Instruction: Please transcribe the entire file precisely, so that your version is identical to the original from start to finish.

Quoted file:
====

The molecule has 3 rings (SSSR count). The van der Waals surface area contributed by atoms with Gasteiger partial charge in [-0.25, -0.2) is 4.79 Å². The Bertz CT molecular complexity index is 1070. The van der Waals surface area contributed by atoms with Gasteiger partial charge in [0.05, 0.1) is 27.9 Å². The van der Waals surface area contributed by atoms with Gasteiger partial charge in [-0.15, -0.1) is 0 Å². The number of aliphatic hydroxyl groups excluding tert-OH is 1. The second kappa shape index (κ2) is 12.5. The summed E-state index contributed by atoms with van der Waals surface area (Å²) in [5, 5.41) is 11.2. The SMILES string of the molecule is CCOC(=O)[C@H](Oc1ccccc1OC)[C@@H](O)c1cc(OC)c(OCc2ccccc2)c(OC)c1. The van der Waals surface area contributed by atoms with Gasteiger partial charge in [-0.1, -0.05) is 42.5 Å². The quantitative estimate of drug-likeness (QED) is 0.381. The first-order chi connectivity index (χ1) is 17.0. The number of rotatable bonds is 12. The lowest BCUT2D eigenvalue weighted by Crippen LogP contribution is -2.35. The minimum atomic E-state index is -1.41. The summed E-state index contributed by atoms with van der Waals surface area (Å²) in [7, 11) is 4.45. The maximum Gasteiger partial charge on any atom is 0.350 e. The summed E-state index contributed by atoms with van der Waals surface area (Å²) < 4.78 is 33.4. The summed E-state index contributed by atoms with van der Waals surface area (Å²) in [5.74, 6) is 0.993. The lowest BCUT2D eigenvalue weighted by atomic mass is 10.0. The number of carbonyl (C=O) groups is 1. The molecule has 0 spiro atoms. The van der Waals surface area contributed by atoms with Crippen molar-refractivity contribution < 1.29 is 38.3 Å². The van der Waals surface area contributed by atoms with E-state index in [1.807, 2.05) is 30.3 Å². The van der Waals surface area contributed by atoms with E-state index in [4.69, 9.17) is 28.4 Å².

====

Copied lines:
The molecule has 3 rings (SSSR count). The van der Waals surface area contributed by atoms with Gasteiger partial charge in [-0.25, -0.2) is 4.79 Å². The Bertz CT molecular complexity index is 1070. The van der Waals surface area contributed by atoms with Gasteiger partial charge in [0.05, 0.1) is 27.9 Å². The van der Waals surface area contributed by atoms with Gasteiger partial charge in [-0.15, -0.1) is 0 Å². The number of aliphatic hydroxyl groups excluding tert-OH is 1. The second kappa shape index (κ2) is 12.5. The summed E-state index contributed by atoms with van der Waals surface area (Å²) in [5, 5.41) is 11.2. The SMILES string of the molecule is CCOC(=O)[C@H](Oc1ccccc1OC)[C@@H](O)c1cc(OC)c(OCc2ccccc2)c(OC)c1. The van der Waals surface area contributed by atoms with Gasteiger partial charge in [-0.1, -0.05) is 42.5 Å². The quantitative estimate of drug-likeness (QED) is 0.381. The first-order chi connectivity index (χ1) is 17.0. The number of rotatable bonds is 12. The lowest BCUT2D eigenvalue weighted by Crippen LogP contribution is -2.35. The minimum atomic E-state index is -1.41. The summed E-state index contributed by atoms with van der Waals surface area (Å²) in [7, 11) is 4.45. The maximum Gasteiger partial charge on any atom is 0.350 e. The summed E-state index contributed by atoms with van der Waals surface area (Å²) < 4.78 is 33.4. The summed E-state index contributed by atoms with van der Waals surface area (Å²) in [5.74, 6) is 0.993. The lowest BCUT2D eigenvalue weighted by atomic mass is 10.0. The number of carbonyl (C=O) groups is 1. The molecule has 0 spiro atoms. The van der Waals surface area contributed by atoms with Crippen molar-refractivity contribution < 1.29 is 38.3 Å². The van der Waals surface area contributed by atoms with E-state index in [1.807, 2.05) is 30.3 Å². The van der Waals surface area contributed by atoms with E-state index in [4.69, 9.17) is 28.4 Å².